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Table 2. Results of the linear models for the fixed effects subspecies, sex and age, and the interaction subspecies × sex on measures of body mass, metabolic rate, immune function and corticosterone concentration of four subspecies of stonechats from different environments. Results are from mixed effects or linear regression models after backward elimination of nonsignificant terms (P > 0.05)
| ||Subspecies||Sex||Age||Subspecies × sex|
| P || F ||d.f.|| P || F ||d.f.|| P || F ||d.f.|| P || F ||d.f.|
|Mass||< 0.001||27.13||3,84||< 0.001||14.09||1,84||0.30||1.09||1,34||0.06||2.50||3,81|
|Basal metabolic rate (BMR)||0.32||1.18||3,84||0.02||5.50||1,84||0.58||0.31||1,34||0.37||3.16||3,81|
|BMR with mass as covariate||0.049||2.73||3,85||0.31||1.04||1,84||0.71||0.14||1,33||0.13||1.92||3,81|
|Mass-specific BMR||< 0.001||7.08||3,84||0.17||1.92||1,84||0.77||0.09||1,34||0.01||3.87||3,81|
|Baseline corticosteronea ||0.58||0.56||2,22||0.08||3.43||1,20||0.79||0.07||1,19||0.40||0.96||2,17|
|Stress-induced corticosteronea ||0.13||2.21||2,26||0.60||0.29||1,25||0.03||5.42||1,26||0.63||0.48||2,23|
|Haemolysisa ||0.03||3.21||3,42||0.13||2.31||1,56||< 0.001||14.61||1,57||0.47||0.84||3,39|
|Microbicidal ability against|
| Escherichia coli b ||< 0.001||6.48||3,50||0.61||0.26||1,50||0.18||1.85||1,49||0.008||4.35||3,50|
| Candida albicans b ||0.68||0.51||3,50||0.03||5.16||1,50||0.87||0.03||1,49||0.99||0.04||3,46|
| Staphylococcus aureus b ||0.51||0.78||3,51||0.03||4.73||1,51||0.72||0.13||1,50||0.71||0.47||3,47|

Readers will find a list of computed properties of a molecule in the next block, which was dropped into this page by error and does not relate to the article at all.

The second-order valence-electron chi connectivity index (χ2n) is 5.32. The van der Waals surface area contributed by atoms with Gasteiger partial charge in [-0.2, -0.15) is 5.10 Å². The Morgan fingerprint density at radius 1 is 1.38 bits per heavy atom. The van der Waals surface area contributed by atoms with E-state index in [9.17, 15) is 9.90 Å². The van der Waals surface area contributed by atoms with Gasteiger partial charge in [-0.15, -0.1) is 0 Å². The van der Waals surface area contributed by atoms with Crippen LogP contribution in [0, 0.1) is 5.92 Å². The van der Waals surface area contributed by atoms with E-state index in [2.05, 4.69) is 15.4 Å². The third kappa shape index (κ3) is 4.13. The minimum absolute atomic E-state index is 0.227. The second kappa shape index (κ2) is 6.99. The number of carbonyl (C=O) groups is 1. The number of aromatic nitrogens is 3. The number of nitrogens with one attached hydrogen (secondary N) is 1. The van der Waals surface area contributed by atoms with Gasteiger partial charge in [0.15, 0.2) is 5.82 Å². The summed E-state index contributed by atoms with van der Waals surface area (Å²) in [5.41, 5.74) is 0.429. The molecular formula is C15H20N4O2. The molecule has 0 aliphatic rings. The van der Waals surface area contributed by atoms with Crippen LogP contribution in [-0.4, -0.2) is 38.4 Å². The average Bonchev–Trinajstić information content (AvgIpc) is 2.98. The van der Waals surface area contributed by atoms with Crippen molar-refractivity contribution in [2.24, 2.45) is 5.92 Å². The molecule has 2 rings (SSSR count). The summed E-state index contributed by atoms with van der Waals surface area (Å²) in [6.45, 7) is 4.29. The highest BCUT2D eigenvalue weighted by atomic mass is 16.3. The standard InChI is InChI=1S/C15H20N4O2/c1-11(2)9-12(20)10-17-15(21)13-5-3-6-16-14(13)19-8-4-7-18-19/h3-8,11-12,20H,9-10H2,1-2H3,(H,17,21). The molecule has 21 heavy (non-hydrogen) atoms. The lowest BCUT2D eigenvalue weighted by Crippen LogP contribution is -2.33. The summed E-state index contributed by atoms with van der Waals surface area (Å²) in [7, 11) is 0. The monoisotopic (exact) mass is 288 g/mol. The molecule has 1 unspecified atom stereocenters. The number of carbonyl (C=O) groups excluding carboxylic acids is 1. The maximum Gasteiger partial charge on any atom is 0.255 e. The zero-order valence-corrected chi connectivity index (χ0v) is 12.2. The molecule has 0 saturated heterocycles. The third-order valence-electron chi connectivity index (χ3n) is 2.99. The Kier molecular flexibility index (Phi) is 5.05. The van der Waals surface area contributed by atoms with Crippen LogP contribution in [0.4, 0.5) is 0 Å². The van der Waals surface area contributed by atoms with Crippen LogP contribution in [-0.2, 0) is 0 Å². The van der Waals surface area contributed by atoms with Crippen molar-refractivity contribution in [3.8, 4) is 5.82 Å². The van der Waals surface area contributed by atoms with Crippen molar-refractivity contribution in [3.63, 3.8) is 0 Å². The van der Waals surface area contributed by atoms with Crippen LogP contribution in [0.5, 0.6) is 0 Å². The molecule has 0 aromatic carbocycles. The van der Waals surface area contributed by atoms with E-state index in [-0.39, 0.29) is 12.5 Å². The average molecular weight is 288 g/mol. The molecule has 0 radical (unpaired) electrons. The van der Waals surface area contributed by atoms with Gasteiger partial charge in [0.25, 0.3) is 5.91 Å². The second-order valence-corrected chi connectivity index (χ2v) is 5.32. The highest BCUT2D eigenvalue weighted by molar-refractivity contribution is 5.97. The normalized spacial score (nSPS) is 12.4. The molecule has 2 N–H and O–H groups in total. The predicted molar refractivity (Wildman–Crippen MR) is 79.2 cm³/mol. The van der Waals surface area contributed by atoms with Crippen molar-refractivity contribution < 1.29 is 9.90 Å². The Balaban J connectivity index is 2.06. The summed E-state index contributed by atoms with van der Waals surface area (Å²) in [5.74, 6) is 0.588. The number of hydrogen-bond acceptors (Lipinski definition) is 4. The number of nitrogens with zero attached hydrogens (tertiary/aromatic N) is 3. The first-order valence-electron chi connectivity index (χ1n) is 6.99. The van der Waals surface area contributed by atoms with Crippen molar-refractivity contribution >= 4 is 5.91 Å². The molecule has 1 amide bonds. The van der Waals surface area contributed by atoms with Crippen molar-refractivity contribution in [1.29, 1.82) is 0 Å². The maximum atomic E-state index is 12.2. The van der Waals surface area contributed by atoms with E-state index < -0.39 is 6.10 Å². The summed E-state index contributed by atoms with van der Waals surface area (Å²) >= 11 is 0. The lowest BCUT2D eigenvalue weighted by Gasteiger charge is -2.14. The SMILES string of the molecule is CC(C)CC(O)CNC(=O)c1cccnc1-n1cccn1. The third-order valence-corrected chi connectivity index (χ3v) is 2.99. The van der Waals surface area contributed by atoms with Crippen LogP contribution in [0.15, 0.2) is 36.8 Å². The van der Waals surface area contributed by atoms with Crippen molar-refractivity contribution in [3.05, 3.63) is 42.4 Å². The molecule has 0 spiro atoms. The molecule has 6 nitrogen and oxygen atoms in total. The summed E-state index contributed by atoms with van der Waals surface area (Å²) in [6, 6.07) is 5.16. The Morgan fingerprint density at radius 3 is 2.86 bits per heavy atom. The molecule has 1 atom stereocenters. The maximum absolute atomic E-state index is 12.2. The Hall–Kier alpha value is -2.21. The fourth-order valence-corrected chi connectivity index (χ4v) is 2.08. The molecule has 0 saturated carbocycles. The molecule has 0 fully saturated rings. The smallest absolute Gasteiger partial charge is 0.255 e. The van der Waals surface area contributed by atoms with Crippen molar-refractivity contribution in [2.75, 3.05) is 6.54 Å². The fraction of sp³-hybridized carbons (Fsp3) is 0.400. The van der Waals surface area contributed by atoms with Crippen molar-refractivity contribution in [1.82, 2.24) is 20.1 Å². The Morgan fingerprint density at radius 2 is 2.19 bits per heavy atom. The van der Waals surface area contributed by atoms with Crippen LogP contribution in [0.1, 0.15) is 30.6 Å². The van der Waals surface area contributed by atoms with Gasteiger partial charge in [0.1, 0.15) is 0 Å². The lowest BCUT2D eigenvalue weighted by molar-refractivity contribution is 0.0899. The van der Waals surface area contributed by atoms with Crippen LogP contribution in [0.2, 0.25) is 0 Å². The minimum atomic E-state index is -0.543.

To explore the patterns of covariation of physiological traits at the level of subspecies, we correlated corticosterone and immune measures with mass-specific BMR (Fig. 3). We correlated subspecies' means of mass-specific BMR with residual values of baseline and stress-induced corticosterone concentrations. Mass-specific BMR was not significantly correlated with residual baseline levels of corticosterone (t 1 = 1.12, P = 0.47), nor, despite the positive trend, with residual stress-induced levels of corticosterone (t 1 = 5.50, P = 0.11) (Fig. 3a). Discriminant analysis of the immune measures resulted in one significant discriminant function and two nonsignificant discriminant functions (Table 3). The significant first discriminant function showed that Kenyan and Kazakh subspecies were most different and that Irish and European stonechats had intermediate values, a result consistent with the Pace-of-Life hypothesis (Fig. 3b). The correlation coefficient between this first function and mass-specific BMR was marginally nonsignificant (F 1,2 = 3.50, P = 0.07). Because haemagglutination was the immune variable that contributed mostly to the first function, and because this function was significant, we interpret this result as a significant difference in haemagglutination among subspecies. The nonsignificant second and third discriminant functions describe the variation in the other immune indices, including haemolysis, haptoglobin and microbicidal capacity against E. coli, C. albicans and S. aureus (Table 3; Fig. 3c,d). The second and third functions did not significantly correlate with mass-specific BMR, and in contrast to the predictions regarding the Pace-of-Life, scores for the Kenyan and Kazakh subspecies were similar for the second and third functions.